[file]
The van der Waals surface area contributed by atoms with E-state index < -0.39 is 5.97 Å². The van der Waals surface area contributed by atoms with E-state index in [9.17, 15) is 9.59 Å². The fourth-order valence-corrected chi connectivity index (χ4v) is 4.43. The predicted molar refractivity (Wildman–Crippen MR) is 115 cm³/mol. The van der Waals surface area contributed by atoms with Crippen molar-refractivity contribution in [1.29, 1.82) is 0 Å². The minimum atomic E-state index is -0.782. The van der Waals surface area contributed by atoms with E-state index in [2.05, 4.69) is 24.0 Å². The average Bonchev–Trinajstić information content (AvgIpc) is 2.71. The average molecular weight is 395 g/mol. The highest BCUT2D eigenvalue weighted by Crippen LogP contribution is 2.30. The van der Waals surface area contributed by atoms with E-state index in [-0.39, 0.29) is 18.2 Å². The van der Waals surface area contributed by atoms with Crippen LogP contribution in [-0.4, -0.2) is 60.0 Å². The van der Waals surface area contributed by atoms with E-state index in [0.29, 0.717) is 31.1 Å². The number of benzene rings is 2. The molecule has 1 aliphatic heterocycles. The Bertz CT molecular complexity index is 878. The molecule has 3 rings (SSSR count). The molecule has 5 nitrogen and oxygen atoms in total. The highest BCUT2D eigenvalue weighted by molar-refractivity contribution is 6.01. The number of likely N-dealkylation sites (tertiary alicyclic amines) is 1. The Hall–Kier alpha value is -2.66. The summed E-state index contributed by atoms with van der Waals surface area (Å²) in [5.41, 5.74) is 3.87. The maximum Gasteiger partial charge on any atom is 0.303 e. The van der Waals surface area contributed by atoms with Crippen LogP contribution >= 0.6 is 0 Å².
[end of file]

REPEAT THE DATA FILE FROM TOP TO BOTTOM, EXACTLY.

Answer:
The van der Waals surface area contributed by atoms with E-state index < -0.39 is 5.97 Å². The van der Waals surface area contributed by atoms with E-state index in [9.17, 15) is 9.59 Å². The fourth-order valence-corrected chi connectivity index (χ4v) is 4.43. The predicted molar refractivity (Wildman–Crippen MR) is 115 cm³/mol. The van der Waals surface area contributed by atoms with Crippen molar-refractivity contribution in [1.29, 1.82) is 0 Å². The minimum atomic E-state index is -0.782. The van der Waals surface area contributed by atoms with E-state index in [2.05, 4.69) is 24.0 Å². The average Bonchev–Trinajstić information content (AvgIpc) is 2.71. The average molecular weight is 395 g/mol. The highest BCUT2D eigenvalue weighted by Crippen LogP contribution is 2.30. The van der Waals surface area contributed by atoms with E-state index in [-0.39, 0.29) is 18.2 Å². The van der Waals surface area contributed by atoms with Crippen LogP contribution in [-0.4, -0.2) is 60.0 Å². The van der Waals surface area contributed by atoms with E-state index in [0.29, 0.717) is 31.1 Å². The number of benzene rings is 2. The molecule has 1 aliphatic heterocycles. The Bertz CT molecular complexity index is 878. The molecule has 3 rings (SSSR count). The molecule has 5 nitrogen and oxygen atoms in total. The highest BCUT2D eigenvalue weighted by molar-refractivity contribution is 6.01. The number of likely N-dealkylation sites (tertiary alicyclic amines) is 1. The Hall–Kier alpha value is -2.66. The summed E-state index contributed by atoms with van der Waals surface area (Å²) in [5.41, 5.74) is 3.87. The maximum Gasteiger partial charge on any atom is 0.303 e. The van der Waals surface area contributed by atoms with Crippen LogP contribution >= 0.6 is 0 Å².